In addition to MECIT's support, eGames 2006 has received the backing of Oman Economic Review (www.oeronline.com) which will act as the event's strategic media partner. Commenting on their involvement, Sandeep Sehgal, General Manager, United Media Services SAOC said: "As a leading and highly respected regional business magazine, our association with eGames 2006 is fuelled by our interest in mobile entertainment and eGames offers us an excellent opportunity to pursue this interest."
19 September 2006
Mobile games have gained worldwide popularity for providing personal entertainment on the go and are seen by many as the next big thing. "2005 – 06 has been a very good period for mobile gaming. It’s estimated that the global market for mobile entertainment will be worth a stunning US$42.8 billion by 2010,” said Al Faruji. This growth is excellent news for mobile phone companies, which are always on the look out for innovative ways to generate revenue from their subscriber base. With the number of mobile gamers around the world expected to reach 220 million by 2009, the mobile gaming business is projected to expand to higher levels and constitute a bigger portion of the profit pie for telcos and handset makers.
"With 2006 being a year of growth for the industry, this is a must attend three-day event for all game industry professionals involved in mobile and serious gaming,” said Mulkie Al Hashmi, eGames Co-ordinator and a member of the KOM Marketing Team. "The conference agenda is built around industry leaders presenting the latest research, marketing strategies and the all important case studies for a true view from the trenches. Attendees will learn how industry leaders have dealt with some of the same challenges they currently face, and which solutions worked and which didn't."
The three-day event will focus on mobile and serious gaming and is supported by Sun Microsystems; Java; Infocomm Group; Oman Economic Review and the Faculty of Art and Design at De Montfort University in the UK. Graham Porter, Marketing Manager, MENA Region, Sun Microsystems (pictured) and a supporter of eGames said: “Judging from our experience of eGames 2005 this is more than just a sea of faces in a conference hall – it’s a major learning and networking opportunity for those in the games business. KOM's highly acclaimed conference format gives attendees ample opportunity to meet key industry figures, learn the latest techniques and technologies and build relationships with peers and industry leaders.”
“In addition to the two-day conference we’re also running a full-day, free pre-conference gaming workshop at KOM on Saturday 9 December – this high-octane workshop is limited to 100 attendees and will cover storyboarding, character design and development, animation, narrative storytelling and visual effects. We’re very excited about the entire programme,” commented Al Faruji.
16 September 2006
1. Where’s mobile gaming headed?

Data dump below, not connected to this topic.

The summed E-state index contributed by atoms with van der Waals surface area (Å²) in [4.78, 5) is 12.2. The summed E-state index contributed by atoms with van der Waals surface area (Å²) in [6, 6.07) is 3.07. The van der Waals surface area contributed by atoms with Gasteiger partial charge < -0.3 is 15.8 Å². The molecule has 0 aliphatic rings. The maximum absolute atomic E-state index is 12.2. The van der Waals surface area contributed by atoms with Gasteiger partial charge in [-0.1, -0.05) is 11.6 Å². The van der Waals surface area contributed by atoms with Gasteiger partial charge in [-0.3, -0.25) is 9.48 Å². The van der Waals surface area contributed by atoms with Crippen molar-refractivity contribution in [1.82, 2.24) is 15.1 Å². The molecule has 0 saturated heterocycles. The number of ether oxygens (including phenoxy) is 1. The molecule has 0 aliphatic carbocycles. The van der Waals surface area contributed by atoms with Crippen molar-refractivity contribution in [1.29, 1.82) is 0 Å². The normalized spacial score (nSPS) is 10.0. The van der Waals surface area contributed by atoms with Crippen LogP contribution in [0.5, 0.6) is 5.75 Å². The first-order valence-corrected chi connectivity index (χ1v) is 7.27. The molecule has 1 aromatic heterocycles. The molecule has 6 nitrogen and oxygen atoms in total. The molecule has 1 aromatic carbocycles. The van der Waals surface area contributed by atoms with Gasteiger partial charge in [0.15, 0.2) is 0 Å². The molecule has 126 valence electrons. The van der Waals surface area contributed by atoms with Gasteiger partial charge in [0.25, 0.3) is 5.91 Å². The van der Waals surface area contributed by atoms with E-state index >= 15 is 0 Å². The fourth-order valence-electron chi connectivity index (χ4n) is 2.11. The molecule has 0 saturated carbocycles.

The mobile games market will be over US$1 billion in 2005 and probably US$3 billion in 2006. The market’s getting closer to video games, this means simultaneous releases with the original game (game available on PS2, Xbox, Mobile..). It also means that the number of game versions will go on increasing, because of the technology fragmentation and lastly it means that the development time will dramatically increase because handsets are more and more powerful – for example, 3D capabilities and many different engines. UMTS (Universal Mobile Telecommunications System) networks will also bring a lot to connected games if it brings in terms of speed and time latency what it’s expected to bring and if there’s harmonization of multiplayer platforms.
2. What type of future has mobile gaming?
Does it have a future? It is the future. I don't think we've really seen any mobile games yet, I mean there are lots of games available for your phone, but they’re all cut down versions of games you see on your Playstation. In the not too distant future, we’ll start seeing games that simply couldn't exist on a Playstation or PC, games that use the phone's camera or are based on the physical location of you and your phone.
3. Is there a difference between the games played by youngsters and adults?
There are titles in the market that appeal to everyone from early teens to adults. Teenagers are of course very much in tune with the latest movies and music scene, and there are plenty of games and downloads based on these trends. Young adults are likely to enjoy the arcade classics, sports and action games, as well as puzzles and quizzes like The Weakest Link. A clearer segmentation is the male/female divide. Action, adventure, sports and arcade games are more likely to be played by boys and young men, whereas we’re seeing that puzzle, romance and quiz games appeal to a more evenly balanced male/female user base.
4. When the mobile gaming business kicks off in Oman, how will people pay for downloadable games?